If you buy a TV as computer monitor replacement you should inform yourself well (or better test in a shop with the desired model).
A number of TVs have permanently enabled overscan, others apply "enhancements" to the picture which will make movies look better but cause artifacts for computer desktop use. Then the delay for this processing can also amount to a noticeable length of time.
And some TVs (but this applies mostly to older models) cannot be driven at their native resolution through all inputs.
The extra-wide aspect ratio of a TV really messes with you on a computer. At work recently, I requested an upgrade to dual displays.... they gave me two monitors, but tv-aspect-ratio and 1920x1080. It sucks! You really miss the extra 120 pixels.
@chithanh: Alot of cheapo TVs have perm. overscan, but generally they have workarounds or a "full screen" solution as well.
It really depends what you are doing with it. Reading and general computer use is best left to a smaller monitor with higher DPI. IF you're into multimedia or gaming, the bigger the better, and for the most part the content is designed to "scale" to TV resolutions anyway.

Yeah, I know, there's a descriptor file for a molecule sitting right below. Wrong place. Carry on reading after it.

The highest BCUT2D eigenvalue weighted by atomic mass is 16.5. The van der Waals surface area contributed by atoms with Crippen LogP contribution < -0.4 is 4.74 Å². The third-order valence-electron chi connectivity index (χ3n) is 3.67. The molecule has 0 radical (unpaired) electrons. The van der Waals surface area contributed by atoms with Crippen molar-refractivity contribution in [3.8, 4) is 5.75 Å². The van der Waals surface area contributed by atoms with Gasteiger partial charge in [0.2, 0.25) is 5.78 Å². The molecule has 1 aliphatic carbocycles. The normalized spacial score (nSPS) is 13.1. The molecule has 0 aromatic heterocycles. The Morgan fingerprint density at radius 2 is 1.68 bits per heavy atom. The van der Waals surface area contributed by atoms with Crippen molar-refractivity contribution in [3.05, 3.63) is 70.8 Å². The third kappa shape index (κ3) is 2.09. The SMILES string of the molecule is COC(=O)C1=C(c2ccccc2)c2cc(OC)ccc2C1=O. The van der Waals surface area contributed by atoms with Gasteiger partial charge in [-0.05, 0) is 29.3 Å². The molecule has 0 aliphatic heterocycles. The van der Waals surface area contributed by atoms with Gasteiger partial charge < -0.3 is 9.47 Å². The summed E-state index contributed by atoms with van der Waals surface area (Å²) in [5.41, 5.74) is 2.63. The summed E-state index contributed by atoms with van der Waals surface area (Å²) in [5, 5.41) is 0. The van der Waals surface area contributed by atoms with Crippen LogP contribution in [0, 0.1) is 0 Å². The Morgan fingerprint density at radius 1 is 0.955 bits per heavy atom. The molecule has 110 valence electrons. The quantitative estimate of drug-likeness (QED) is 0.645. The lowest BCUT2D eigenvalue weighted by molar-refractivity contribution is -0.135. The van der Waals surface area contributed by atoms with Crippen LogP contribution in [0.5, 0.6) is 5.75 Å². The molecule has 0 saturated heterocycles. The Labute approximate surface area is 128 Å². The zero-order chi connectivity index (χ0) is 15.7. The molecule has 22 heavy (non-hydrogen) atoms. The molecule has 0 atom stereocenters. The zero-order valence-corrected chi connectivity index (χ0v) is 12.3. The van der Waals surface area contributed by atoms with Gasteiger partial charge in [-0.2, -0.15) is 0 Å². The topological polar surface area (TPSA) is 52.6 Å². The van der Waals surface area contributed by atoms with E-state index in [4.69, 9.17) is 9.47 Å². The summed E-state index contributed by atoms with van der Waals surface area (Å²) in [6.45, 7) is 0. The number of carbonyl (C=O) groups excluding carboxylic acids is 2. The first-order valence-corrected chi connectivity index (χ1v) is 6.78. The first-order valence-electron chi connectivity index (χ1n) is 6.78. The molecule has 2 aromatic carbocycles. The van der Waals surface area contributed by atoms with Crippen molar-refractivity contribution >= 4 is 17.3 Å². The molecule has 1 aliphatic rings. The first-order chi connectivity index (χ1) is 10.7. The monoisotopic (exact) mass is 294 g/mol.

It is in .svg format and best viewed in Linux and/or Firefox as it is an international WW3 standard and therefore probably not compatible with anything from Bill Haley and the Comets.
Hmmmm. Everything else in the tech market has improved. My ten year old CRT outshines some fancy new monitors, even if it does now show some horizontal striping across the screen. Technology improves, but, pixels numbers decrease...